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Big men becoming the new fashion victims.

LONDON Dec 7th: - Curvy women rejoice. The next time you are in the changing room and your man asks, "Does my bum look big in this?", take a deep breath, be honest and offer to grab an XXL for him instead.
Men are finally having to get to grips with their expanding waistlines and the trials of shopping for plus-size clothing.
But while the fairer sex have embraced their Rubenesque figures, the boys are having to face some harsh facts. Yes, those tight-fitting trousers really are too small and Lycra is never a good look when you're trying to cover up a beer belly.
Research released yesterday reveals that after years of pressure to conform to the size zero, 18% of British women now wear size 18 and up. The market for women's plus-sized clothing is now worth 3.8bn, with a 26% growth in sales over the past five years
But across the fitting room floor, the ever-growing male population have helped sales in the plus-size male clothing industry increase by 40% in the same period. Today, the market for men's clothes sized XL or larger is worth 1.7bn, up from 1.2bn in 2003.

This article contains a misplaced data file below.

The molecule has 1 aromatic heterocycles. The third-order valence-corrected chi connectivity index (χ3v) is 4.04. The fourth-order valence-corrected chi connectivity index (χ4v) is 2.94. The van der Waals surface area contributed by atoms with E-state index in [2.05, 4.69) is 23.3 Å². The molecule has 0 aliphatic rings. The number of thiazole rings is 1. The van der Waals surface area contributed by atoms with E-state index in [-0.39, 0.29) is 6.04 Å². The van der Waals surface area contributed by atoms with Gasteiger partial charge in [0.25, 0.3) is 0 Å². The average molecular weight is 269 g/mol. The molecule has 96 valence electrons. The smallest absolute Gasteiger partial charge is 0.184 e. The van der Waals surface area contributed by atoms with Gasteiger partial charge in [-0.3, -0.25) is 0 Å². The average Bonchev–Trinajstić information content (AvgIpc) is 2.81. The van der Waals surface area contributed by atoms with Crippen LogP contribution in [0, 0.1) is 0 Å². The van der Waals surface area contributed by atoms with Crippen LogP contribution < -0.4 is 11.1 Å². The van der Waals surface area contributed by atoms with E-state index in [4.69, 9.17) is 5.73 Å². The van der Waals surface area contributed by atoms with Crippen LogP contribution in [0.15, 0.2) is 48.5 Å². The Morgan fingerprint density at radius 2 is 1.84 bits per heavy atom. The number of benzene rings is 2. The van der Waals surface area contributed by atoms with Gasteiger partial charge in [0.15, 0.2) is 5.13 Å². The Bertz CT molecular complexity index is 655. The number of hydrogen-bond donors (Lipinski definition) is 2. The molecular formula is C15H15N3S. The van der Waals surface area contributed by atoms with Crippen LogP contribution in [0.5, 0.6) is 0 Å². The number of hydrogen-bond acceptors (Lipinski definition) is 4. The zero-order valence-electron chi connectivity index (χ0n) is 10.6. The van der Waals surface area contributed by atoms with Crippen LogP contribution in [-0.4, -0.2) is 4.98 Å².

Such is the expansion, that researchers are predicting that boys will overtake the girls, with the plus-size menswear market projected to increase by 26% between 2008 and 2013, according to researchers Mintel.
But the men also have a lot of catching up to do in the sheer range of fashionable clothes now available for larger women. While women are relishing their newfound confidence as "curvy and chic", for men all too often it's a case of "fat and fashion-free".
Celebrities such as Nigella Lawson, Charlotte Church, Chris Moyles and Peter Kay have promoted the fuller figure on both sides of the gender divide.
The Mintel research also revealed that despite retailers' efforts to improve the fit of clothes, many shoppers are dissatisfied about fit and sizing.
Figures show that as many as one in three adults "sometimes or regularly have problems finding clothes that fit".
On top of this, 20% believe "shops assume that people are all the same shape", while more than one in 10 say that "clothing fit problems have made them feel that they are the wrong shape".
Katrin Magnussen, senior fashion analyst at Mintel, said: "Obviously, some men simply prefer wearing baggy clothes, but for a vast majority, these ranges are their only option."
Douglas Hearn, marketing manager for Rochester Big and Small a leading specialist retailer for large and tall men, said: "We have come to the UK because customers are frustrated that they can't get fashionable clothes from our competitors, but I don't think there is a stigma attached to bigger men.
"Our clothes make large men feel comfortable, in what we have realised is a rapidly growing market, and we want them to have the same variety of fashion choice as everyone else."

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